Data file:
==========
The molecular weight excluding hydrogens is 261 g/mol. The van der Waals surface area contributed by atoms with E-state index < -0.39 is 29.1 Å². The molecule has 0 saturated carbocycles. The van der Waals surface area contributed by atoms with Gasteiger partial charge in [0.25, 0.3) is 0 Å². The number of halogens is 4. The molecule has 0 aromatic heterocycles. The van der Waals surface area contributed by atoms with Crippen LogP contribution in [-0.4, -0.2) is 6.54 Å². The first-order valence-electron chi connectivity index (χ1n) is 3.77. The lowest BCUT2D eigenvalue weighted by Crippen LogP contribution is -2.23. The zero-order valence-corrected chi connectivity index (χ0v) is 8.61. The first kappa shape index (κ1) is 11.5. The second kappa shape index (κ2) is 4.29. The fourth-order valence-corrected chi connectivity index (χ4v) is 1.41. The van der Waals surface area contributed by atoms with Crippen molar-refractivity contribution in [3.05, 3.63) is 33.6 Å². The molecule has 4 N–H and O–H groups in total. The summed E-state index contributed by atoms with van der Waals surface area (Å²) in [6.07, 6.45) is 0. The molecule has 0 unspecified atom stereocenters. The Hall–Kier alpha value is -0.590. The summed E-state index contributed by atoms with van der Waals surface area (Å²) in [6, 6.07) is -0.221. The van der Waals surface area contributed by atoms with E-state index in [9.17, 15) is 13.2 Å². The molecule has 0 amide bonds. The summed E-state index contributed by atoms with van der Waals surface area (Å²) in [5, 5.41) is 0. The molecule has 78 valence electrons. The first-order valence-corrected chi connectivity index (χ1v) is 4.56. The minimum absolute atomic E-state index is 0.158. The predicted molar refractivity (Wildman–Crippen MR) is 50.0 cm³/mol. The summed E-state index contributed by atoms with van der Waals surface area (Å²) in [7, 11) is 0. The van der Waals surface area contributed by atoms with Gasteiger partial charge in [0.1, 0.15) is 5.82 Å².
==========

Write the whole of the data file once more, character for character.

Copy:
The molecular weight excluding hydrogens is 261 g/mol. The van der Waals surface area contributed by atoms with E-state index < -0.39 is 29.1 Å². The molecule has 0 saturated carbocycles. The van der Waals surface area contributed by atoms with Gasteiger partial charge in [0.25, 0.3) is 0 Å². The number of halogens is 4. The molecule has 0 aromatic heterocycles. The van der Waals surface area contributed by atoms with Crippen LogP contribution in [-0.4, -0.2) is 6.54 Å². The first-order valence-electron chi connectivity index (χ1n) is 3.77. The lowest BCUT2D eigenvalue weighted by Crippen LogP contribution is -2.23. The zero-order valence-corrected chi connectivity index (χ0v) is 8.61. The first kappa shape index (κ1) is 11.5. The second kappa shape index (κ2) is 4.29. The fourth-order valence-corrected chi connectivity index (χ4v) is 1.41. The van der Waals surface area contributed by atoms with Crippen molar-refractivity contribution in [3.05, 3.63) is 33.6 Å². The molecule has 4 N–H and O–H groups in total. The summed E-state index contributed by atoms with van der Waals surface area (Å²) in [6.07, 6.45) is 0. The molecule has 0 unspecified atom stereocenters. The Hall–Kier alpha value is -0.590. The summed E-state index contributed by atoms with van der Waals surface area (Å²) in [6, 6.07) is -0.221. The van der Waals surface area contributed by atoms with E-state index in [9.17, 15) is 13.2 Å². The molecule has 0 amide bonds. The summed E-state index contributed by atoms with van der Waals surface area (Å²) in [5, 5.41) is 0. The molecule has 78 valence electrons. The first-order valence-corrected chi connectivity index (χ1v) is 4.56. The minimum absolute atomic E-state index is 0.158. The predicted molar refractivity (Wildman–Crippen MR) is 50.0 cm³/mol. The summed E-state index contributed by atoms with van der Waals surface area (Å²) in [7, 11) is 0. The van der Waals surface area contributed by atoms with Gasteiger partial charge in [0.1, 0.15) is 5.82 Å².